Back in 1985, I was at the McGhee-Tyson Airport in Knoxville, Tennessee with Jim, his parents, and his sister. We were saying goodbye to Jim as he was leaving for Boot Camp in the U.S. Navy. Saying goodbye to my boyfriend (That would be Jim. Are you paying attention?) was really hard, and the wait for his call to board the plane seemed long and drawn out, prolonging our agony. A distraction from the dread would have been nice.
We got one.
Sitting in another part of the waiting area, getting ready to board a plane themselves, were Gene Simmons and Paul Stanley of Kiss.
I knew who they were immediately. We couldn’t stop staring at them. As Jim’s sister and I debated about going to ask for an autograph, a young guy beat us to it. He strolled over nervously, held out the case for his Kiss cassette tape (I attached the wiki link in case any of you forgot what those are) and asked them to sign it. When he walked away, the two of them, in all of their rock star attitudes, sort of acted like the guy had been a little dorky, so my future sister-in-law and I passed on the opportunity. (chicken)
When they got up for their plane and left, however, the two of us each went over to their seats and slid our butts around, singing, “We’re sitting where Kiss was sitting, we’re sitting where Kiss was sitting!” (I was 16, okay?) We slid our butts in circles on those chairs until our jeans probably picked up cooties from the last thousand people that had sat there before Gene and Paul. Ick. But I digress.
My point is, grabbing a little piece of music history is always exciting. The next time I had just as thrilling an opportunity was on my trip to Liverpool with Kate, when we visited the Cavern Club, where the Beatles got their start.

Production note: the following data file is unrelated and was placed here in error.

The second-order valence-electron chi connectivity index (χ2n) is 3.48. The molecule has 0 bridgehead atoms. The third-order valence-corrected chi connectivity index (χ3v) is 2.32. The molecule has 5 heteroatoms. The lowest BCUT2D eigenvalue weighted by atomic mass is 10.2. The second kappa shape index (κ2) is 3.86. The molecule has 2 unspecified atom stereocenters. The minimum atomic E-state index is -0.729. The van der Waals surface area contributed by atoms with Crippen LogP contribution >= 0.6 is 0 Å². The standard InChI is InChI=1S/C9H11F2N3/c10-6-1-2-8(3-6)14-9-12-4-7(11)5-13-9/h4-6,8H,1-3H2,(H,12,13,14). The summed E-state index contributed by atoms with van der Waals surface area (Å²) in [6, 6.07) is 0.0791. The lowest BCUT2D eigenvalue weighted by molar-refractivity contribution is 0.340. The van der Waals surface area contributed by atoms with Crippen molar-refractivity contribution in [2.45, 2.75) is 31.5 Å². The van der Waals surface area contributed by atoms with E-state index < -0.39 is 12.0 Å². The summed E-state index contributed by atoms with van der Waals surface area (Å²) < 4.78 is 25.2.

While we’re in NYC, we are going to this place:
Thanks to Julesie, we know that this place is where just about every single artist of Classic Rock–and jazz–regularly bought instruments and music supplies. I’m talking about Jimi Hendrix, the Beatles, Eric Clapton, Buddy Holly…the list goes on and on. And not by sending their assistant: they went in on their own, had a relationship with the family that runs the business, and left autographed photos for a Wall of Fame. Julesie even bought the book about the place and made three “Study Guide” CDs for the younger boy, our own Guitar Hero, so he could listen to the music and read the book before and during our trip so he’d possibly absorb the significance of this place.
We put all of the music on his phone and he’s all set.
Unfortunately, this place is closing in May. I am sad about it without even having been there. It has such incredible historical significance and I’m sure it will be missed both in the music industry and in New York itself.
I’m glad that we will get to visit and say hello, before it has to say goodbye.